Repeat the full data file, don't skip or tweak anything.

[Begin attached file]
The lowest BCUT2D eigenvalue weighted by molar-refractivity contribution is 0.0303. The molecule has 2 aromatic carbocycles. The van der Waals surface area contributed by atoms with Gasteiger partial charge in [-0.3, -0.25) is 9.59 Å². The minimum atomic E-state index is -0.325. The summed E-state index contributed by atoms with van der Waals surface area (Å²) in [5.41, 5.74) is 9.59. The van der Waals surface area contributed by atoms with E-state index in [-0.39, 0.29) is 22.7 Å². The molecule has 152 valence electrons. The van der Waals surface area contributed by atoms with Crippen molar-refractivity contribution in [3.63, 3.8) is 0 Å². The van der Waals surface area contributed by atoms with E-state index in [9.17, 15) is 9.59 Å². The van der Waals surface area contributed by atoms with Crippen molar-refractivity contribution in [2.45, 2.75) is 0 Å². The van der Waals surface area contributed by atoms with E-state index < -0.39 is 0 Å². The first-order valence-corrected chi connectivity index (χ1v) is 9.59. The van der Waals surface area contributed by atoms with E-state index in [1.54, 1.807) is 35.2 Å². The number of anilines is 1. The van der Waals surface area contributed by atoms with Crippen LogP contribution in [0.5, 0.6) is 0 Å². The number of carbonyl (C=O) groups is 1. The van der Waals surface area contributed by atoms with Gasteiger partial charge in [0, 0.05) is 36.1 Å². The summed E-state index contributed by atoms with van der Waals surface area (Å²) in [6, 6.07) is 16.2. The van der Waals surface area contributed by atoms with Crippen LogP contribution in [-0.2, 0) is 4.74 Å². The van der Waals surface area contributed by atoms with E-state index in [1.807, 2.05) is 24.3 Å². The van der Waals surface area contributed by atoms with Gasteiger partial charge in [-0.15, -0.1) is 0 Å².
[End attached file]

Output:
The lowest BCUT2D eigenvalue weighted by molar-refractivity contribution is 0.0303. The molecule has 2 aromatic carbocycles. The van der Waals surface area contributed by atoms with Gasteiger partial charge in [-0.3, -0.25) is 9.59 Å². The minimum atomic E-state index is -0.325. The summed E-state index contributed by atoms with van der Waals surface area (Å²) in [5.41, 5.74) is 9.59. The van der Waals surface area contributed by atoms with E-state index in [-0.39, 0.29) is 22.7 Å². The molecule has 152 valence electrons. The van der Waals surface area contributed by atoms with Crippen molar-refractivity contribution in [3.63, 3.8) is 0 Å². The van der Waals surface area contributed by atoms with E-state index in [9.17, 15) is 9.59 Å². The van der Waals surface area contributed by atoms with Crippen molar-refractivity contribution in [2.45, 2.75) is 0 Å². The van der Waals surface area contributed by atoms with E-state index < -0.39 is 0 Å². The first-order valence-corrected chi connectivity index (χ1v) is 9.59. The van der Waals surface area contributed by atoms with E-state index in [1.54, 1.807) is 35.2 Å². The number of anilines is 1. The van der Waals surface area contributed by atoms with Crippen LogP contribution in [0.5, 0.6) is 0 Å². The number of carbonyl (C=O) groups is 1. The van der Waals surface area contributed by atoms with Gasteiger partial charge in [0, 0.05) is 36.1 Å². The summed E-state index contributed by atoms with van der Waals surface area (Å²) in [6, 6.07) is 16.2. The van der Waals surface area contributed by atoms with Crippen LogP contribution in [-0.2, 0) is 4.74 Å². The van der Waals surface area contributed by atoms with E-state index in [1.807, 2.05) is 24.3 Å². The van der Waals surface area contributed by atoms with Gasteiger partial charge in [-0.15, -0.1) is 0 Å².